Would our fasting enhance our God-consciousness (Taqwa) in a way that would enable us to rise above merely fastidious rituals and make us empathic to the lives of other people? Shouldn't our God-consciousness be reflected in our people-consciousness? If we and our God-consciousness are not in tune with people's pain and suffering, or broadly with their life, are we really getting the most out of fasting as envisioned by Islam? What is then the meaning of: "The similitude of believers in regard to mutual love, affection, fellow-feeling is that of one body; when any limb of it aches, the whole body aches ..." [Sahih Muslim, No. 6258]? Yes, there are rules and guidance for fasting, whether during the blessed month of Ramadan or during another period, but until these rules are understood and practiced in the context of the true spirit of fasting, the month of Ramadan will come and go without making any significant dent in our life as Muslims, individually or collectively.

 

Dr. Farooq is an associate professor of economics and finance at Upper Iowa University; Homepage: http://www.globalwebpost.com/farooqm ; The author requests volunteers if anyone is interested in translating this piece in their native language. email: [email protected]


  Category: Faith & Spirituality, Featured, Life & Society
  Topics: Fasting (Sawm), Ramadan
Views: 10450

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Older Comments:
SAL C FROM [email protected] said:
Salam !
May Allah bless us all and may we all be
guided to His light. May Allah reward you
brother Farooq for you wise writings. May we
Muslims see the light that it is not the rules, it
is not the rituals but it is the love of Allah and
intention that starts everything. Keep on writing
Brother Farooq you have the gift of seeing the
light. Ameen.
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SOFIA SHUMS FROM USA said:
How many Muslims would have the time, energy or desire to browse through all this vast "LITERATURE" about Ramadhan and fasting? Then consider the response of a non-Muslim browsing through them. Then consider this: Who would be attracted to a Faith or a Community that behaved so foolishly? Muslims who indulge in such foolish practices must stop and ask temselves: Would I/we be driving a non-Muslim(s) away from Islam by thes acts of mine/ours? For there must me people many who are routinely turned off Islam by such foolish, "fastidious" behavior. And how much of this is "innovation?"

The Islam of the Qur'an and the Islam of the Muslim ummah are zillions of miles apart. How unfortunate!
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THAMEENA FROM UK said:
Assalamualaikum,

Brilliant! Dr Farooq has made it clear.

Dr Farooq's critics haven't done him justice. Those who say it is unislamic to have food stalls during Ramadan, I suggest they read again his article. He is referring to poor individuals who are 'fasting' all year round and need every bit of energy to survive while working out daily in the heat of the sun for several hours. A person in such harsh circumstances can dehydrate and heat stress can result in death.

So what should such labourers do? Stop work and hope for food to suddenly fall from above to feed him and his family? Allah swt is Merciful as He says in the Quran Allah intends for us ease and does not intend for us difficulty (2: 185). In such extreme circumstances a missed fast can be made up or it can be recompensed in other ways as mentioned in the Quran (2: 184). Muslims can help relieve this precarious and embarrassing situation felt by the poor by feeding them during Ramadan especially during Iftar or offering help instead of criticising and closing off small food vendors which could be life threatening. And don't forget the sick, the elderly, the young, pregnant and nursing women! They also don't have to complete their fasts in Ramadan.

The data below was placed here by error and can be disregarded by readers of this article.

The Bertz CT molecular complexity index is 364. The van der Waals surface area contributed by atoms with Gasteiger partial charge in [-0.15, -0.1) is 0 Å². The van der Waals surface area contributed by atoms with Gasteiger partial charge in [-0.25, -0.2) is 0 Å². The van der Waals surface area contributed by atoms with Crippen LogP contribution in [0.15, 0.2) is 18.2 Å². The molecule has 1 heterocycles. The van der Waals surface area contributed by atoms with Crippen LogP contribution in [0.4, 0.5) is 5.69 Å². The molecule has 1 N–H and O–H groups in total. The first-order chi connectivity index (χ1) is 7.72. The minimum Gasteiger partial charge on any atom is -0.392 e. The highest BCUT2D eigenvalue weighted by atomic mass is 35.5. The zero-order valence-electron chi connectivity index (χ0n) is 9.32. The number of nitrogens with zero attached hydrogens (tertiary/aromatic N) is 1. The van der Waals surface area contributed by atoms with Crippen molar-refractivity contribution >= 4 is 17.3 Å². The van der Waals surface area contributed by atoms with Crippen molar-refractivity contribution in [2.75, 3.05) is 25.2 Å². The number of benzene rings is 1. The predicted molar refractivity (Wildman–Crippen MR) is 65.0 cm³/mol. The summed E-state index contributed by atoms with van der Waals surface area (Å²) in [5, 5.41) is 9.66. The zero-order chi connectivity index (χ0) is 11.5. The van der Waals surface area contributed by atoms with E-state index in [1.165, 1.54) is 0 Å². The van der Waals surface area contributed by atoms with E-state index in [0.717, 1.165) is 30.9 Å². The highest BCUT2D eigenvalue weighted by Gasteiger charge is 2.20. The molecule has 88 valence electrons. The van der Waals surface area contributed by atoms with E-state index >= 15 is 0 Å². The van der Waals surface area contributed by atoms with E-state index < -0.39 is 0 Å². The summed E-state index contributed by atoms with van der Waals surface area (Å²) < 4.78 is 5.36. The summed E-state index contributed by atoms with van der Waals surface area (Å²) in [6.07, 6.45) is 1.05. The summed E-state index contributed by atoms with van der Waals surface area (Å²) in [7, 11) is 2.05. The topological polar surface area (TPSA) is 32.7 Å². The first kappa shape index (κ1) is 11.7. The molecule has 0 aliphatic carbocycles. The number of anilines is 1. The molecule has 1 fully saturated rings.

We are not here to dictate or to judge others but to improve our own character.

Wasalam
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YAHYA BERGUM FROM USA said:
I think Muslims (in this community) tend to confuse non-Muslims (in a different community) with non-muslims (in a doomed community). I apologize for any offense taken (especially by non-muslims).

"Moreover, when you fast, be not as the hypocrites with their dismal expressions, for they disfigure their faces that their fasting may be seen by men. Truly, I tell you, they have their reward. But when you fast, anoint your head and wash your face, that you appear not to men to be fasting but to your Father who is in secret. And your Father who sees what is secret shall reward you openly."
--Matthew 6:16-18

"This kind [of a cause behind a 'self-injurious' neurological disorder] can be driven out only by prayer and fasting."
--Matthew 17:21, Mark 9:29

Note that some versions of the New Testament omit Matthew 17:21 and, seemingly in accordance, have a shorter variant of Mark 9:29. If that seems to be the case, perhaps try the footnotes.

May peace and Ramadan's blessings by yours.
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ALI FROM US said:
A non muslim fasting and expecting the rewards of ramadan equates to a vigilante patroling the streets and expecting paychecks from cityhall. Now it a non muslim wants to fast for health reason, then Allah knows best. Faith in Allah is a prerequisite for ramadan, for the purpose and fruit of ramadan extend beyond the Holy month, it is a guide to the way a Muslim is to live life in general. Allah knows all things best.
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ZIA FROM USA said:
I 100% Agree
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KHADEEJAH FROM U>S>A> said: